The Arena Stage's 1983 production of Kurt Weill and Bertolt Brecht's "Happy End" will launch a new PBS series on "America's Musical Theater" tonight (10 p.m., Channel 26; simulcast on WETA-FM, 90.9.)
It will be the first of three PBS productions by composers who walked a stylistic tightrope between pop and classical styles. The other two are Marc Blitzstein's "The Cradle Will Rock" and Scott Joplin's "Treemonisha," in the Houston Grand Opera production, starring Carmen Balthrop, which played here on its national tour.
All three works have been neglected; they are not really commercial a la "Show Boat" or "My Fair Lady," and they fall well outside the stylistic boundaries acceptable to the mainstream operatic audience. But all are works of historic interest. The two seen here have the best productions one is likely to encounter in a lifetime of theater-going. The main problem with "Happy End" is that it constantly reminds you of other shows that are better in one way or another. Its plot, dealing with an improbable romance between a master criminal and a woman evangelist for the Salvation Army, inevitably brings to mind "Guys and Dolls" and Shaw's "Major Barbara," but it lacks (no doubt deliberately) the Broadway polish of the one show and the witty intellectual dimensions of the other.
Its gritty songs, at their best, call to mind the same collaborators' more popular "Threepenny Opera," and so does its curious mixture of underworld atmosphere with soft-core Marxist preaching -- notably the finale, when one character proclaims that "Robbin' a bank's no crime compared to ownin' one." Its plot is absurdly complicated, partly for satirical purposes and partly to allow room for a number of show-stoppers; it's the kind of show where nobody minds if it gets stopped.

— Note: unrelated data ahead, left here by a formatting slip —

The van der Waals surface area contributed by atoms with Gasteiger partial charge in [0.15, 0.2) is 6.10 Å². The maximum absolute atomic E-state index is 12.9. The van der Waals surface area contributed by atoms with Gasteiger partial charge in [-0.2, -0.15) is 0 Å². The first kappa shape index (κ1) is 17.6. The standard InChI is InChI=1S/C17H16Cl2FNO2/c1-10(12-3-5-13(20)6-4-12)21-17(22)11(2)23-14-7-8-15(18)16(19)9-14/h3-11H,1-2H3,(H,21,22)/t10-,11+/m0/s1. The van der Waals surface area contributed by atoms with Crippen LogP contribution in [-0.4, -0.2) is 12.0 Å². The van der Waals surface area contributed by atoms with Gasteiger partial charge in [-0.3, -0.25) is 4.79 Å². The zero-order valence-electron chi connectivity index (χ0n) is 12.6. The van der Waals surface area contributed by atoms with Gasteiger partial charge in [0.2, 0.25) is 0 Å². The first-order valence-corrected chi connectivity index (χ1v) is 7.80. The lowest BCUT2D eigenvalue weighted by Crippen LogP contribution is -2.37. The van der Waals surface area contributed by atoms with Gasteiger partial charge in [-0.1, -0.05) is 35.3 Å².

The Arena production takes the material on its own terms, adopting a tongue-in-cheek style that borrows largely from the mannerisms of silent films and early talkies. In the generally well-chosen cast, particularly good work is done by Casey Biggs in the romantic lead and Richard Bauer as the enigmatically menacing Dr. Nakamura. Marilyn Caskey is sweetly effective as the evangelist "Hallelujah Lil," and her singing of "Surabaya Johnny" and the "Sailors' Tango" can almost make you forget what the late Lotte Lenya was able to do with these songs.